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Friday, January 20, 2017

Cat exploded? Make good art.

Illumination by Clive Hicks-Jenkins for Thaliad

Life is sometimes hard. Things go wrong, in life and in love and in business and in friendship and in health and in all the other ways that life can go wrong. And when things get tough, this is what you should do. Make good art. Husband runs off with a politician? Make good art. Leg crushed and eaten by a mutated boa constrictor? Make good art. Cat exploded? Make good art. Someone on the internet thinks what you are doing is stupid or evil or it's all been done before? Make good art. Do what only you can do best. Make good art.  --Neil Gaiman

Alternatively, spend some time with good art....


  1. And who shall decide upon the definition of "good art"? Who will make the judgment? On a related topic -- what is a good story -- I've weighed in on Poe elsewhere:
    And your "cat exploded" hook is most disturbing. Poe would have been proud. I, however, am disoriented.

    1. You keep chasing the silver apples of the moon and the golden apples of the sun. You don't worry about the flea-bites of other people's definitions and judgments.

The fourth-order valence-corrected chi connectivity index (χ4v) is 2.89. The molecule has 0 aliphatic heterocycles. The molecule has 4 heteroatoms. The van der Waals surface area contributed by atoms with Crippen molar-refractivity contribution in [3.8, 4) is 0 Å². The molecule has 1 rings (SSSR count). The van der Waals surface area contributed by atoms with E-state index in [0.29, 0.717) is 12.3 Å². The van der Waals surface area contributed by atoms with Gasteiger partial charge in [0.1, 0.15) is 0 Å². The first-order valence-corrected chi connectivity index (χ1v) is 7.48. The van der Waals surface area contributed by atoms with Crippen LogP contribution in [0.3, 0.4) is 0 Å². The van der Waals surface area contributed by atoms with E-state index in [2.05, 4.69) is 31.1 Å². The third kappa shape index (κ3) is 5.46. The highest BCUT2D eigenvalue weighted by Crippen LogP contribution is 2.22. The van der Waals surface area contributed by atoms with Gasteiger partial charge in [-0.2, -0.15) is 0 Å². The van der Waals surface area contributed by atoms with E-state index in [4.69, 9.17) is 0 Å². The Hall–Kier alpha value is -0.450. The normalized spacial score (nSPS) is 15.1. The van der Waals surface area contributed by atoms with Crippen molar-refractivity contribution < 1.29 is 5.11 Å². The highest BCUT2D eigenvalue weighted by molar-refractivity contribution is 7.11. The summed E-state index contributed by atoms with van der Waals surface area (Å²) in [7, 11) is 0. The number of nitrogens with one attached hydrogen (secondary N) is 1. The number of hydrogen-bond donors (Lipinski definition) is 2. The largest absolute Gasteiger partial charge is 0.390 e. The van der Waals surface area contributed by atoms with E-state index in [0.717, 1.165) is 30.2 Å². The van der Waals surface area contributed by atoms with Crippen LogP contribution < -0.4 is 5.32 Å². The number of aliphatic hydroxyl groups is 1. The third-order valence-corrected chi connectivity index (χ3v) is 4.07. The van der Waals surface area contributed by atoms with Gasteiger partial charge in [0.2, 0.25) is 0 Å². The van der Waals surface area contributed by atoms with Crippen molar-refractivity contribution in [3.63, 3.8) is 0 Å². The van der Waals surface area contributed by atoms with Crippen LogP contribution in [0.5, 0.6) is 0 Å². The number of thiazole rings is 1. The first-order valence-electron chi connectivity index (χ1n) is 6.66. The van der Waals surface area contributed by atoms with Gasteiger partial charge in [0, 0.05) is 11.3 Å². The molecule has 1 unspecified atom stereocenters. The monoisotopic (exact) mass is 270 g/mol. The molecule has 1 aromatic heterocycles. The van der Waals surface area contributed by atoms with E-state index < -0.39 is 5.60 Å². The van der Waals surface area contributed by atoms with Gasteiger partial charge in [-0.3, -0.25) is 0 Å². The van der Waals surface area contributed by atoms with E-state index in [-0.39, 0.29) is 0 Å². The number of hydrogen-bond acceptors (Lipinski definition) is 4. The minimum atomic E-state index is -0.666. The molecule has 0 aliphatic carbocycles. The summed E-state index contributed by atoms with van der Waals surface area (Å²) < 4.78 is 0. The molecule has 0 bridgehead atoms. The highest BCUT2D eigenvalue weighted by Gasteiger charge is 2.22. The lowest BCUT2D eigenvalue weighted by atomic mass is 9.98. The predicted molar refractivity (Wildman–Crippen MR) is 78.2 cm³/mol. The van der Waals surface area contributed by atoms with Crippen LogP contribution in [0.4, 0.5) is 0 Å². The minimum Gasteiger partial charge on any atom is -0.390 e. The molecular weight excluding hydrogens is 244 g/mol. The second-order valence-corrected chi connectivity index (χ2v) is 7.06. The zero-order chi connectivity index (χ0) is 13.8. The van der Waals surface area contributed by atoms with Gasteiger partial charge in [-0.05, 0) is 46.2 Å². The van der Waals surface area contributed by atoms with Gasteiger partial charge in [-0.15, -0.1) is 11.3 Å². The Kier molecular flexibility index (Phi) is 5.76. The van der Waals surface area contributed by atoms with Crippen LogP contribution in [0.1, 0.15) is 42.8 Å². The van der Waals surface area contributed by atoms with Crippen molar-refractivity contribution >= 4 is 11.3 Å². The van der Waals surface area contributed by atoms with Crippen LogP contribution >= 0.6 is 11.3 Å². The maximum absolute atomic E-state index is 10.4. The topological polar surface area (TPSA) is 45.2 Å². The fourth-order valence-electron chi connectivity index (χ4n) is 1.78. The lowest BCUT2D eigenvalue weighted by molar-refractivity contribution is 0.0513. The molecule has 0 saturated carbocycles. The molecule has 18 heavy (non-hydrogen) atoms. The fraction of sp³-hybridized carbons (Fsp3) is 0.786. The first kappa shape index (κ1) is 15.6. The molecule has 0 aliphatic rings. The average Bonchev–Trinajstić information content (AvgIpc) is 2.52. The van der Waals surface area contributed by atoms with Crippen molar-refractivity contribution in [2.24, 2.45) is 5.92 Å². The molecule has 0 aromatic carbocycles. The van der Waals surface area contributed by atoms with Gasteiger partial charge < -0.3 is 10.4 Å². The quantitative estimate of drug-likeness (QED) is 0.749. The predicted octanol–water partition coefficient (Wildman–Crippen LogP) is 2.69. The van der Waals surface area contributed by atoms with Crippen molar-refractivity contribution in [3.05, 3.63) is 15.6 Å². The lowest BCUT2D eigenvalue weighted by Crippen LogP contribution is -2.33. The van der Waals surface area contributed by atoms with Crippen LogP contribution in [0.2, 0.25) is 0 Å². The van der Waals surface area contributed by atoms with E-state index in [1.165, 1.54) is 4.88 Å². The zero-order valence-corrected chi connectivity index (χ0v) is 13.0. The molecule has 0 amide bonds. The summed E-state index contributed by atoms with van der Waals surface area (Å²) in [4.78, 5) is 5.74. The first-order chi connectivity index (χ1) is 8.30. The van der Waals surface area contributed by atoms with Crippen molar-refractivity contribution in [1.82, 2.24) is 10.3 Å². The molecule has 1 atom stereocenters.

I'm expect Neil Gaiman would be pleased with the Poe-association!

  2. Hmm? Making good art can only be an aspiration, some disinterested other must provide the verdict. Or are you saying you've gone beyond aspiration and can tell for sure...? I suspect you are, but privily. Spending time with good art is just smoke and mirrors. Me, I'm English: Cry God for Harry and sedulous understatement! Tis written on my garter. But that doesn't preclude immoderate understatement. Will we ever understand each other?

    1. No, I'm subject to time and judgment and even luck like anyone else. In fact, I think of myself as a somewhat invisible author who may or may not be more visible.

      Just thought it was a cheerful thought to insert at this particular time in history. I'm a bit overwhelmed by all the anger and endless attacks on Facebook, particularly....

      But you're right; it's easy to poke holes at the idea. Though Gaiman is English, too--British-American, I suppose we say.

    2. I think that is from an address to a graduating class of artists, so I suppose it is from an aspirational, hopeful stance rather than from a place where the speaker knew achievement had been accomplished.


Alas, I must once again remind large numbers of Chinese salesmen and other worldwide peddlers that if they fall into the Gulf of Spam, they will be eaten by roaming Balrogs. The rest of you, lovers of grace, poetry, and horses (nod to Yeats--you do not have to be fond of horses), feel free to leave fascinating missives and curious arguments.